As the 2019 INDE.Awards entries get ready to close, we take a look back at a colourful and futuristic library refurbishment that received an Honourable Mention for The Learning Space at the 2018 INDE.Awards.
January 23rd, 2019
Opened in April 1998, the Bukit Panjang Public Library is the fourteenth public library listed under Singapore’s National Library Board (NLB). Located inside Bukit Panjang Plaza, it is only the fourth public library on the island that is located inside a shopping mall. It caters to the communities of Bukit Panjang, Bukit Timah and Teck Whye Estates.
As the estates around it grew, the library underwent a renovation in 2009 to enlarge its footprint and implement technological improvements such as motion detectors and low-energy lighting. In 2016, as Bukit Panjang Plaza was being redeveloped to accommodate the (then upcoming) Bukit Panjang MRT Station, the library took the opportunity to undergo an even more extensive refurbishment.
After a ten-month refurbishment period, the library was relaunched with much fanfare, and rightfully so. The new and photogenic library has increased in size by 85 per cent to 23,000 square feet, evenly split into two distinct wings that occupy facing units on the mall’s fourth level.
The former area of the old library has been turned into an adult and teen zone while a dedicated children’s library occupies the opposite unit. Both areas also house facilities run by community volunteers who create programmes and hold events in the spaces.
Commissioned to design the interior was design studio Grey Canopy. The concept of the interior spaces is a journey through landscapes filled with books. Grey Canopy developed a distinct visual language populated with organic shapes inspired by the mountains, forest, and wind that provides visitors both adult and little with a wide variety of reading spaces.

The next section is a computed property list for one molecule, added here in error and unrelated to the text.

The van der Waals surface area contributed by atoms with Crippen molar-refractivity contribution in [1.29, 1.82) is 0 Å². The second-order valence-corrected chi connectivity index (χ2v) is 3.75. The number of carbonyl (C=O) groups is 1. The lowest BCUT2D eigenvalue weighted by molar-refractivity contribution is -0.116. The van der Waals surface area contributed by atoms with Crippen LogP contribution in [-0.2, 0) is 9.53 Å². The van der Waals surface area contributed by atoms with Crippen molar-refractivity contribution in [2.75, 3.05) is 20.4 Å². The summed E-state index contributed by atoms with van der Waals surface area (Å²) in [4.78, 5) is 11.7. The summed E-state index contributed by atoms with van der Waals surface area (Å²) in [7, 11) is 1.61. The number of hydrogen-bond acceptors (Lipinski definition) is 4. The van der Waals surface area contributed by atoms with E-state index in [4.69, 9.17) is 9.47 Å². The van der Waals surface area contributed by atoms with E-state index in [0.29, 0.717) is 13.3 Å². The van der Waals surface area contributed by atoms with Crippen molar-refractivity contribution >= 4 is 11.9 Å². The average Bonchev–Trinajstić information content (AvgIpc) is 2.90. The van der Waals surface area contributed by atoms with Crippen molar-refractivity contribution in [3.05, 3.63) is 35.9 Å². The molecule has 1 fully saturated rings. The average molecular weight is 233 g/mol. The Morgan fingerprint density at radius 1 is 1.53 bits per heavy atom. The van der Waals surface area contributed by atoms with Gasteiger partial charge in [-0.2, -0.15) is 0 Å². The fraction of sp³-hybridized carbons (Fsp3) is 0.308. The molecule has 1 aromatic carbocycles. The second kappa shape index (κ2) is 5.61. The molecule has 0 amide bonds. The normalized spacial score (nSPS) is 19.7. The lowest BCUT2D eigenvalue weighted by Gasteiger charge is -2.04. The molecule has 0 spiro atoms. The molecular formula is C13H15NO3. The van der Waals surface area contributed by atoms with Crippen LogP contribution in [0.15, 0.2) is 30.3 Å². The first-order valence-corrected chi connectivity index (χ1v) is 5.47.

The façades of the two areas are each marked by installations that depict a flock of books (white for the adult and teen area, and rainbow-coloured for the children’s area) framing a book of the month, set against a mirrored backdrop.
Inside the adult and teen library, visitors are received into ‘the forest’ – a 24-hour lobby for book reservation and book return services. The space also doubles as a meeting place for library users. The lobby walls are fitted with curved timber slats as seats.
When it was opened in 1998, this library was a prototype for NLB’s colour coding system. This system assigned a unique colour to each letter of the alphabet and digits 0 to 9, which greatly reduced the time for processing and sorting the books.
Similarly, Grey Canopy has used colours as a means of wayfinding in the interior. From the point of entry, swirls of colours on the floor, the ceiling and the custom-made bookshelves direct library goers to their destinations. Inspired by the mountains and the swirling winds, the clustering plan is mostly circular in shape, with the negative spaces serving as cosy reading nooks.
Inside the children’s wing, little library goers are received into ‘the woods’, a lobby where a huge sorting ‘monster’ – an automated book sorter – shows the young readers how the returned books are processed and sorted. Grey Canopy uses the same colour-coded wayfinding strategy (with a notably more cheerful colour palette) to guide children and both enticing and encouraging them to explore the space independently.
Leveraging on multimedia, the space also houses a multimedia storytelling room that uses images, light, and voice-activated sound effects to create an immersive storytelling experience for children.
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